Brain activity varies at fast, sub-seconds time scales: perception as well as motor planning and execution may occur at rates of 10/s. In contrast, behavior in many neuroscientific studies employ temporally-coarse measures, often limited just to the success or failure in a trial. This discrepancy limits the explanatory power of neural accounts of behavior.
To bridge this gap, we develop theoretical and experimental tools for a ‘high-definition’ description of behavior – the sequence of decisions that animals take at a high temporal resolution (currently at about 10 Hz, but ideally at ~100 Hz). To keep a high level of experimental control, the setup implements Markov Decision Processes (MDPs), whose theory is well understood. Rats do not follow the optimal policies, and I will describe how we define the complexity of behavior from first principles, estimate it from data, and relate it to the concomitant neural activity.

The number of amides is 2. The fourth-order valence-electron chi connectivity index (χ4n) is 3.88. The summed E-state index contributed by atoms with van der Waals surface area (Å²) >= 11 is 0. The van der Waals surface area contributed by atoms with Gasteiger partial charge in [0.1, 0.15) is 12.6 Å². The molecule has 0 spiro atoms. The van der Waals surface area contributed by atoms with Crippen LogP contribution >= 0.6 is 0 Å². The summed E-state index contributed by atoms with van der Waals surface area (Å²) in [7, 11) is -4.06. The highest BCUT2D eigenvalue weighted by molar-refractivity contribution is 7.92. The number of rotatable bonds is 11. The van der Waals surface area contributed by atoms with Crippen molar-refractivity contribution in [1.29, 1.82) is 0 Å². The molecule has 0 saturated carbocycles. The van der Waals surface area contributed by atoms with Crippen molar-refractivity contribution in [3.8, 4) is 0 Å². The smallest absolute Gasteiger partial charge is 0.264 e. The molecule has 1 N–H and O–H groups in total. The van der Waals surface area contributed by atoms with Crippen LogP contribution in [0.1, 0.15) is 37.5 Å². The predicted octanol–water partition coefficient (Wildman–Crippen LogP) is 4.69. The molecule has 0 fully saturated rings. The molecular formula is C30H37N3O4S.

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Webseite:https://www.neuro.uni-freiburg.de/events/freiburg-neuroscience-lecture/2021/2001120-NelkenInterne Verantwortlichkeit:Institut für Biologie 1, Professur für Verhaltensneurobiologie und TierphysiologieVeranstaltende Institution(en):Profile Field Neuroscience & Neurotechnology at the University of FreiburgKontakt:Andrew Strawandrew.firstname.lastname@example.org